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  • A family of 12 made the East Hampton Library courtyard its new home last week, when a mallard hen became mother to 11 ducklings
  •     Five years ago, when Travis Field of Springs was killed in a car accident at the age of 20, a scholarship was set up in his honor.
        Mr. Field was known for his athleticism, kindness, and love for East Hampton. He worked as a traffic control officer for the East Hampton Village Police Department and was a member of the Springs Fire Department and a volunteer for the Springs Youth Association. He also played for two softball teams in leagues here.

  •    Next time you stub your toe, don’t call an ambulance. The East Hampton Village Ambulance Association distributed two fliers last week in response to an exorbitant amount of emergency calls made to the association, more than 119 in June alone. Many callers, it appears, did not understand what constitutes a medical emergency.

  •    John Domanic and Marsha LaTessa don’t have too many years of farming experience under their belts, but by starting small with a farm stand and leased farmland on Pantigo Road just west of East Hampton Town Hall, they think they’ve got a pretty good shot at it.

  •    It’s going to be a great summer for those interested in classical music. The Bridgehampton Chamber Music Festival will celebrate its 30th anniversary with 11 concerts throughout July and August.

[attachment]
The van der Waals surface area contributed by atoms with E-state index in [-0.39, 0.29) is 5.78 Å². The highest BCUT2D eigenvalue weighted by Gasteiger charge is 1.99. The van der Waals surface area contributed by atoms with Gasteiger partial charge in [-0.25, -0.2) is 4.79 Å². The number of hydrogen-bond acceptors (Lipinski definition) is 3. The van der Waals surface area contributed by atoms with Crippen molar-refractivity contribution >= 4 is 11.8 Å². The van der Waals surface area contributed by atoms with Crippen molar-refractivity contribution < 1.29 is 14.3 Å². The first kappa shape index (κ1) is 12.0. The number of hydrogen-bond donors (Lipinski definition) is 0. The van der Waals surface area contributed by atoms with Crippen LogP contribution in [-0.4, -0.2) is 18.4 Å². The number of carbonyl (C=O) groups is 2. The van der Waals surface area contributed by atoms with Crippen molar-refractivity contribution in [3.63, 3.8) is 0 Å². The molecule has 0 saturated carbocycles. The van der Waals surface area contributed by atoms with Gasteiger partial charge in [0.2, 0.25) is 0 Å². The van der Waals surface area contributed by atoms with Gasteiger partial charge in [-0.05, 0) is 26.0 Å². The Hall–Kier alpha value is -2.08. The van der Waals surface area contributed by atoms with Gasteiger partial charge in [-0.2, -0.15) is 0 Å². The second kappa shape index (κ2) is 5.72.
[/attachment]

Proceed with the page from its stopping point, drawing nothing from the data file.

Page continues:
•        A new predator is in town.

        What looked to be a coyote was spotted last week, early on the morning of June 24, by a farmer in Water Mill. The farmer noticed the animal in one of his potato fields and took a photo on his cellphone. The picture was passed on to the State Department of Environmental Conservation in Stony Brook, where the animal was confirmed to be the first known coyote in Suffolk County.

  •     Invasive species are a growing problem in East Hampton and the rest of Long Island. The remaining untouched land here — woods, marshes, beaches, and grassy fields — are being taken over by non-native plant varieties.

        Invasive species pose not just ecological threats, but economic and health threats as well. One of the worst invasive species affecting the Town of East Hampton is the mile-a-minute weed, also known by its scientific name, Persicaria perfoliata.

  • The appearance this week of Portuguese man-of-war on ocean beaches from Montauk to East Hampton Village has created a sort of "Jaws" moment for local officials.
  •     Josephine Meckseper, a New York City artist, photographer, and cinematographer, has installations of a different sort on display at the Parrish Art Museum this summer and fall.
        The exhibition is part of the Parrish’s “Platform” series, experimental artist-driven projects that aim to use all aspects of the museum as a canvas. The installations mix a number of artistic disciplines that in conjunction are designed to evoke certain feelings.

  •    It’s quite common to see deer while driving around East Hampton. Every time I drive by the open field on Apaquogue Road there are at least 40 standing there, grazing like cattle. They have practically been domesticated, and thus we are immune to their presence.       
        We smirk as they munch on our neighbors’ flowers and vegetable gardens. But most of the time, we simply see them as part of the landscape and move on.

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